[Skip to content]

Search our Site
Federation of Master Builders logo

Housing Strategy Is Not Radical Enough, says Federation of Master Builders

Monday 21st November 2011 –FOR IMMEDIATE RELEASE


The Government’s new housing strategy is far from radical and only makes a small step in tackling the worst housing crisis we have seen for many years, says the Federation of Master Builders (FMB) in response to the Government’s Housing White Paper.  In particular, it does little to help small and medium sized (SME) house builders who have the potential to deliver the homes that are required if the right policies and incentives were put in place.


Brian Berry, FMB Director of External Affairs said:

“The scale of the housing problem is now so enormous that we need to increase the supply of new homes by at least 500,000, the equivalent size of Birmingham, by 2015, if we are to meet rising demand. If the Government was seriously committed to increasing the supply it would reintroduce housing targets for communities that failed in their obligation to meet local demand.”  


Berry continued:

“The Government’s proposed mortgage indemnity insurance scheme is a welcome step as availability of mortgage finance is a key issue killing off housing demand. Typically a mortgage now requires a 20%-25% deposit with the result that the average first time buyer is now aged 37.  Last year only 15% of mortgages required a 10% deposit as compared to 40% before 2008.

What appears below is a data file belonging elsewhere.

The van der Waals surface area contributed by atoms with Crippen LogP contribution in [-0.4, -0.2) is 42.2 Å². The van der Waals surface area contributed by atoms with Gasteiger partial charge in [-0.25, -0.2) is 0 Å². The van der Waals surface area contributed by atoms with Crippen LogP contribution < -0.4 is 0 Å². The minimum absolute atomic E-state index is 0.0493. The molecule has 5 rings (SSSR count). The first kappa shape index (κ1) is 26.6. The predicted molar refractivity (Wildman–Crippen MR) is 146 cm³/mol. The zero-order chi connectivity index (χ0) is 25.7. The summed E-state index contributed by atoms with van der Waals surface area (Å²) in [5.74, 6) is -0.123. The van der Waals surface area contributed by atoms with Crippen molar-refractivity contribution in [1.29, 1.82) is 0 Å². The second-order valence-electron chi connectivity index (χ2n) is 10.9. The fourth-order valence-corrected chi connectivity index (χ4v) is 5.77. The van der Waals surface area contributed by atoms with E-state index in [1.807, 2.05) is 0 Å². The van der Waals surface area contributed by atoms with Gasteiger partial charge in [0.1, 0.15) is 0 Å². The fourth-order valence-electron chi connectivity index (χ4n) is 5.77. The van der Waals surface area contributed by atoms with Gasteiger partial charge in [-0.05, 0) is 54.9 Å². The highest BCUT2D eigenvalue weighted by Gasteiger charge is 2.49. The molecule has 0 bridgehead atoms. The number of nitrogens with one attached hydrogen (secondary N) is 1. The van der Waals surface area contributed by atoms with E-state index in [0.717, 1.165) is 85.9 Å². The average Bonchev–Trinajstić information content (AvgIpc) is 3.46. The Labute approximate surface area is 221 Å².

Berry continued

“The Government has committed to reducing the burdens on the house building sector over the lifetime of the parliament but it is continuing with expensive and complicated policies conceived by the last government during the housing boom. The Community Infrastructure Levy which would add £6,370 to the cost of an average sized house, and the zero carbon policy which significantly gold plates EU standards will add around £10,000 to the build cost of a home.”


Berry continued:

“The rising cost of building new homes that people want to live in is also a key issue and impacts on the Government’s localism agenda. In the late 1980s SME house builders built around two thirds of our nation’s housing but now they only build about a third. Since then the number of SME house builders has decreased by 69% and annual housing delivery has roughly halved. If the Government wants people to have choice about the types of homes built in their communities then help for SME house builders has to be a major part of the housing solution. Research from the London School of Economics (LSE) last year suggests that there are sufficient micro sites within our existing towns and cities to satisfy our housing need. However, to exploit these, a healthy SME house building sector is required. The problem is that our research also shows that these sites are around 70% more expensive to build on than larger developments.”


Berry concluded:

“We shouldn’t forget that there are over 700,000 empty homes in England that could be brought back into use. Cutting the rate of VAT from 20% to 5% would help boost the renovation of these properties and help increase the housing supply within a very short time.”   


 Subscribe to FMB Press Releases